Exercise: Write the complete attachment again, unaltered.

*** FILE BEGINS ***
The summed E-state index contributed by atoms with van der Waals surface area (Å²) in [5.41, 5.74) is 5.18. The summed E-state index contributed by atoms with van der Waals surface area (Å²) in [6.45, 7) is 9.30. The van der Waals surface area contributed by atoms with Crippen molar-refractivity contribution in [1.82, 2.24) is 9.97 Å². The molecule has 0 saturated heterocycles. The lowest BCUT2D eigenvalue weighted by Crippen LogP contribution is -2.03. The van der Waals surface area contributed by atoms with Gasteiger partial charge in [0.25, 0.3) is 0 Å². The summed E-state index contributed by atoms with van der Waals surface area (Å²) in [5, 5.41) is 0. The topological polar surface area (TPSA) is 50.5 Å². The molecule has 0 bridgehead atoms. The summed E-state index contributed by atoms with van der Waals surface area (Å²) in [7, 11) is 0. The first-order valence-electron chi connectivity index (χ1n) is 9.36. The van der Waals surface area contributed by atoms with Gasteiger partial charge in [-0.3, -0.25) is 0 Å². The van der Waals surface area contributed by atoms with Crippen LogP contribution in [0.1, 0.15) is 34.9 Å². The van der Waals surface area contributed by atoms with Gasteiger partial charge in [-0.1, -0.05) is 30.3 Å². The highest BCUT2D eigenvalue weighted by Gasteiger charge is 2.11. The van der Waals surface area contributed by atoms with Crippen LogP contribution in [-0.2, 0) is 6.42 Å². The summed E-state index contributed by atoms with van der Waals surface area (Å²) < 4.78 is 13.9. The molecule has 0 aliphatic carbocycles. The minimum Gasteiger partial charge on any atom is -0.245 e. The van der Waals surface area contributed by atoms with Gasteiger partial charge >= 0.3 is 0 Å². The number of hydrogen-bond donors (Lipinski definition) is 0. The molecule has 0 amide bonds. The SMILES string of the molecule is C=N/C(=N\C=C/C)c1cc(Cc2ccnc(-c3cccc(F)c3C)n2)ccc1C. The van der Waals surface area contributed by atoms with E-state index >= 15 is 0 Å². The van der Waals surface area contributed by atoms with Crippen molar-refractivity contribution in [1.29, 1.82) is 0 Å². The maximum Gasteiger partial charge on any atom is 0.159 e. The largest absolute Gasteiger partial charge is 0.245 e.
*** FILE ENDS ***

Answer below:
The summed E-state index contributed by atoms with van der Waals surface area (Å²) in [5.41, 5.74) is 5.18. The summed E-state index contributed by atoms with van der Waals surface area (Å²) in [6.45, 7) is 9.30. The van der Waals surface area contributed by atoms with Crippen molar-refractivity contribution in [1.82, 2.24) is 9.97 Å². The molecule has 0 saturated heterocycles. The lowest BCUT2D eigenvalue weighted by Crippen LogP contribution is -2.03. The van der Waals surface area contributed by atoms with Gasteiger partial charge in [0.25, 0.3) is 0 Å². The summed E-state index contributed by atoms with van der Waals surface area (Å²) in [5, 5.41) is 0. The topological polar surface area (TPSA) is 50.5 Å². The molecule has 0 bridgehead atoms. The summed E-state index contributed by atoms with van der Waals surface area (Å²) in [7, 11) is 0. The first-order valence-electron chi connectivity index (χ1n) is 9.36. The van der Waals surface area contributed by atoms with Gasteiger partial charge in [-0.3, -0.25) is 0 Å². The van der Waals surface area contributed by atoms with Crippen LogP contribution in [0.1, 0.15) is 34.9 Å². The van der Waals surface area contributed by atoms with Gasteiger partial charge in [-0.1, -0.05) is 30.3 Å². The highest BCUT2D eigenvalue weighted by Gasteiger charge is 2.11. The van der Waals surface area contributed by atoms with Crippen LogP contribution in [-0.2, 0) is 6.42 Å². The summed E-state index contributed by atoms with van der Waals surface area (Å²) < 4.78 is 13.9. The molecule has 0 aliphatic carbocycles. The minimum Gasteiger partial charge on any atom is -0.245 e. The van der Waals surface area contributed by atoms with Gasteiger partial charge >= 0.3 is 0 Å². The number of hydrogen-bond donors (Lipinski definition) is 0. The molecule has 0 amide bonds. The SMILES string of the molecule is C=N/C(=N\C=C/C)c1cc(Cc2ccnc(-c3cccc(F)c3C)n2)ccc1C. The van der Waals surface area contributed by atoms with E-state index >= 15 is 0 Å². The van der Waals surface area contributed by atoms with Crippen molar-refractivity contribution in [1.29, 1.82) is 0 Å². The maximum Gasteiger partial charge on any atom is 0.159 e. The largest absolute Gasteiger partial charge is 0.245 e.